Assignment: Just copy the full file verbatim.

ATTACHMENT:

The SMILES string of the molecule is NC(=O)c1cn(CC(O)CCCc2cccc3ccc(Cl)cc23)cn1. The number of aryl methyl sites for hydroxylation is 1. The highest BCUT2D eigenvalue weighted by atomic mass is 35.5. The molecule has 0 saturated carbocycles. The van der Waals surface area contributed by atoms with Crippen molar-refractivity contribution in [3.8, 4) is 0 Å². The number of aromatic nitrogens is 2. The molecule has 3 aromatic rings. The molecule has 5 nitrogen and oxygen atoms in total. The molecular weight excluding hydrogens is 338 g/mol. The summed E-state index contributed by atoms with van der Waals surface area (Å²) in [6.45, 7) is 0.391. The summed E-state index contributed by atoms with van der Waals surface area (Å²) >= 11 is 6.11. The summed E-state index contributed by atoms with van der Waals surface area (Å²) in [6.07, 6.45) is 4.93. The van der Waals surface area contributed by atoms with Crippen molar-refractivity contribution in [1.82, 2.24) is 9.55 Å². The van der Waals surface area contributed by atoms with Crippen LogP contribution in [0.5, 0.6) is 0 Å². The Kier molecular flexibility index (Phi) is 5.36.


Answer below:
The SMILES string of the molecule is NC(=O)c1cn(CC(O)CCCc2cccc3ccc(Cl)cc23)cn1. The number of aryl methyl sites for hydroxylation is 1. The highest BCUT2D eigenvalue weighted by atomic mass is 35.5. The molecule has 0 saturated carbocycles. The van der Waals surface area contributed by atoms with Crippen molar-refractivity contribution in [3.8, 4) is 0 Å². The number of aromatic nitrogens is 2. The molecule has 3 aromatic rings. The molecule has 5 nitrogen and oxygen atoms in total. The molecular weight excluding hydrogens is 338 g/mol. The summed E-state index contributed by atoms with van der Waals surface area (Å²) in [6.45, 7) is 0.391. The summed E-state index contributed by atoms with van der Waals surface area (Å²) >= 11 is 6.11. The summed E-state index contributed by atoms with van der Waals surface area (Å²) in [6.07, 6.45) is 4.93. The van der Waals surface area contributed by atoms with Crippen molar-refractivity contribution in [1.82, 2.24) is 9.55 Å². The van der Waals surface area contributed by atoms with Crippen LogP contribution in [0.5, 0.6) is 0 Å². The Kier molecular flexibility index (Phi) is 5.36.